What is SER and ESTAR? Well one thing I like to start with is the Shakespere expression SER O NO SER? I’m sure you can guess what I just said… TO BE OR NOT TO BE! That’s right, SER means TO BE.
The weird thing though is that ESTAR ALSO means TO BE. So in English we have one TO BE verb that’s literally called TO BE. In Spanish they have two TO BE verbs; SER and ESTAR.
What’s the difference? Well you use them differently based on what you need to say. SER is generally more permanent. ESTAR is generally more temporary. I like to remember that esTar has a T in it; that helps me remember it’s more Temporary.
This can be confusing at first but after a while it becomes locked in your brain! SER is used for things like who you are, your personality, your physical characteristics, where you’re from and your profession. Generally these things are more permanent. ESTAR is used for temporary things like emotion, how you’re feeling that day, where you’re located, if you’re sick or not, and if the food is hot or cold right then.
One of the fun things based on this is that you can change the verb to change the meaning of a sentence; like él está(using ESTAR) aburrido. And él es(using SER) aburrido. One means he is bored. -estar; temporary. The other, well; he is a boring person; permanently! Ha! You are not aburrido I promise. And you will definitely not get bored with learning Spanish- that is for sure! Good luck, and keep pushing forward!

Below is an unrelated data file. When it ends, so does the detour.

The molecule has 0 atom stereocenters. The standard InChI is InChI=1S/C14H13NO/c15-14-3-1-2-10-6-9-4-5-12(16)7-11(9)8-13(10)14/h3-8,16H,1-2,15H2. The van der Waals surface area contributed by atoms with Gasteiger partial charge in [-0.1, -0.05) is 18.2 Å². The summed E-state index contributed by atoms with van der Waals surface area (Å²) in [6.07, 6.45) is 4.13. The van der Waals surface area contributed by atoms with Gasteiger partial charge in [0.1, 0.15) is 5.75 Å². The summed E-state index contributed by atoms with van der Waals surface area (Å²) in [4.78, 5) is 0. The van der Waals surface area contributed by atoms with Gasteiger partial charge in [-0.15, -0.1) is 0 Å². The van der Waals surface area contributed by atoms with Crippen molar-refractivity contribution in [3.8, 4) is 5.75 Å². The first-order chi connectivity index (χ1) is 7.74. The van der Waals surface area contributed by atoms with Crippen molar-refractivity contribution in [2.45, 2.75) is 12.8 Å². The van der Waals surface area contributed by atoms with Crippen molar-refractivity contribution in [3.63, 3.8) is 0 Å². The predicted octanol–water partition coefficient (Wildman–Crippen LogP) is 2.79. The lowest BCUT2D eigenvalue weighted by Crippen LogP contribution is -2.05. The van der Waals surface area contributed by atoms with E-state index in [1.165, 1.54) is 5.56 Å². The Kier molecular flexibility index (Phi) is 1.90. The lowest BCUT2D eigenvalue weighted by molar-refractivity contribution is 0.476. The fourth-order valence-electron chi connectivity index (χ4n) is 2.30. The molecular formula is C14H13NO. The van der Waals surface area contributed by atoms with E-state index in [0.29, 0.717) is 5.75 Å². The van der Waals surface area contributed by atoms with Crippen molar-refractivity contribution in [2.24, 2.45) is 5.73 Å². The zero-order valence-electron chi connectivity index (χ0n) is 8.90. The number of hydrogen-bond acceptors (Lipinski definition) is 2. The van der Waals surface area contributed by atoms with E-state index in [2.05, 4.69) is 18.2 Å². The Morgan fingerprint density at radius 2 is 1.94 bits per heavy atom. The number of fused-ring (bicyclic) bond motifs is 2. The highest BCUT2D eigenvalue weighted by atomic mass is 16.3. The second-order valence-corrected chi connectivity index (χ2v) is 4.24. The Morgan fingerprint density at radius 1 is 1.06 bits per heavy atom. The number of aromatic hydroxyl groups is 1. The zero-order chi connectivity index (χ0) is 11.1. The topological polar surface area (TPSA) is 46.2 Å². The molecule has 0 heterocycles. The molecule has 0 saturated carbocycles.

I love that knowing Spanish has given me opportunities to help others and be of use. Once when I was working in a summer camp I was the only bilingual counselor. One of our campers had broken her leg and since she was in the hospital she couldn’t speak to her Spanish speaking parents. The camp director needed someone to relay the information. That was me! I was called in and I grabbed my handy dictionary I happened to have that summer to make sure I knew all the words necessary. They asked me to call the parents and let them know she had fallen and broken her leg but was okay and being taken care of. Geeze, I was nervous. Even though I was still studying at the time, my broken Spanish came out alright and the parents were so grateful for the update on their daughter.
Another time I had the chance to help was in an airport where a couple clearly were confused wondering where to go. They were looking up at the frantic airport electronic signs completely lost. I heard them speaking Spanish and saw their looks of frustration. I decided to walk over and ask if I could help. They were visiting family and didn’t speak any English. I looked at their tickets and pointed them in the right direction explaining where they needed to go and what they needed to do. Man, was that exhilarating!
There are many other little ways I’ve had the opportunity to connect and help others because I speak Spanish. Being of use and getting to help someone in need in a second language is so satisfying. Start learning today so you can experience being a bridge between cultures and languages too!
Brittany is a bilingual Spanish teacher who has lived in Spain and Argentina. Through this blog, she hopes to relate her travels, insights, and Spanish speaking journey!